1867-1880s: In the early years of Confederation, most customs and Immigration Activity takes place at seaports and train stations along the land border between Canada and the United States. Then immigration brings the movement of people and goods into Canada's vast interior land mass. This creates the need for more inland customs ports and immigration offices to support travel by rail, then motor vehicles, and eventually aircraft.
1867-1914: The completion of a trans-Canada railroad opens the West for settlement. Millions of immigrant settlers come to Canada in search of a new life and new hope in a new land. This westward immigration boom helps create industries still important to Canada's prosperity today, such as agriculture, mining, and oil.
1868-1883: In 1868 the average tariff (duty) on goods imported into Canada is set at 15 percent. By 1879 the need to protect and promote domestic manufacturing leads to a higher tariff. By 1883 Canada's annual revenue rises to $23.2 million (over $500 million in today's money), most of which is generated through customs and excise.
The 1920s and -30s: Enforcement, crime and corruption
1920s: In contrast to the previous decades of relatively moderate activity, the outlawing of alcohol in the United States makes smuggling economically attractive. ‘Rum running' brings prohibited booze into America from Canada, as well as through Canada from St. Pierre and Miquelon, the Caribbean, and Europe. By 1921 most Canadian provinces have adopted laws prohibiting import and sale of alcoholic beverages, and this brings a rapid increase of contraband liquor being landed on Canada's east coast. In particular, 1922 to 1924 sees significant rum-running activity occurring on the Atlantic coast of Nova Scotia.
1926: Alcohol smuggling brings great opportunity for criminals, but also for corruption, and in 1926 it is revealed that senior officials in the Department of Customs and Excise have become involved in questionable activities. The ensuing scandal — which temporarily brings down the government — is investigated by a parliamentary committee that recommends the firing, retirement, or prosecution of a number of customs officers.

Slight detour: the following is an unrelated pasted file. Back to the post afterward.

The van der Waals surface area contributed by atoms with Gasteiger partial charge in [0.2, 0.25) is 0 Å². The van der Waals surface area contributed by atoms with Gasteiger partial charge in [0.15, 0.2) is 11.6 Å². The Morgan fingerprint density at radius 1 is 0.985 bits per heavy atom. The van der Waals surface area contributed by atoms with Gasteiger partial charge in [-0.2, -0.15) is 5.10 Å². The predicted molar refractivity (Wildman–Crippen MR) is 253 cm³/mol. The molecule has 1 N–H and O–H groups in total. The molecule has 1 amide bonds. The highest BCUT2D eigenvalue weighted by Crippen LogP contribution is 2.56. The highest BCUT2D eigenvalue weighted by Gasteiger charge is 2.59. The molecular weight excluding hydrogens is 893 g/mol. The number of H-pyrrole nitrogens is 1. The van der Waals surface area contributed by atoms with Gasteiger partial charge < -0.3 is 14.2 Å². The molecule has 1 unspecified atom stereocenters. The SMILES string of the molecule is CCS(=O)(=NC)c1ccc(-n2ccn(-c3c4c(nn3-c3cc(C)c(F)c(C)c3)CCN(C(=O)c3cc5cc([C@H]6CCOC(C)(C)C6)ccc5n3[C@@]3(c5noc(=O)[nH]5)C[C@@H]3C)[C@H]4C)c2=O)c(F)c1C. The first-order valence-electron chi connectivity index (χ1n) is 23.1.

1932: The Customs Preventive Service is transferred to the RCMP. The Service had been in place since 1892 as a fleet of armed vessels to patrol and protect Canadian waters, later adding high-speed automobiles to its arsenal. Preventive officers had also been stationed at ports of entry across Canada.
Second World War brings change
The debt we owe:
Officers who made the ultimate sacrifice
We are proud of the work we do and we are proud of our history. We accept the risks that come with serving Canada and protecting its borders. We remember those who served before us — and especially those who died in the line of duty:
- Andrew Lemond Wilson (1876)
- Hugh MacLean (1881)
- Herbert George Herbert (1912)
- William C. Hopkinson (1914)
- James Clifford Adams (1914)
- Marshall Jackson (1917)
- George A. Jackman (1943)
- Percy New (1954)
- Frederick Francis Harris (1967)
- Georges Alary (1980)
- James Finnamore (1994)
- Ruth Korum (1994)
- David Moore (1994)
These names are inscribed on the Honour Roll at the Canadian Police and Peace Officers Memorial in Ottawa, except McLean, New, and Wilson — whose names will be added at the annual memorial ceremony on .
1939: The outbreak of the Second World War means that customs and immigration officers now have added responsibilities. One of their many duties is to search for illegal exports that might be of strategic use to Canada's wartime enemies. Customs officials, along with the Royal Canadian Navy, exercise control over all activity in ports. All vessels from neutral nations are searched and secured by Customs. The war effort is not limited to seaports, and officers working at the land border and in railway yards also take on added wartime duties in law enforcement and increased vigilance.
1947: Until the 1940s, almost all customs and immigration officers are men, except a few women on special duty at major ports. In 1947 the government imposes foreign exchange controls. This measure requires more personal searches, which means more women are hired by Customs. By 1982, 39 percent of all Customs and Excise employees are women.
Post-Second World War: Travel to Canada continues to expand, initially due to the arrival of war brides and displaced persons from war-ravaged Europe. Air travel increases, which creates the need for more customs and immigration services at airports.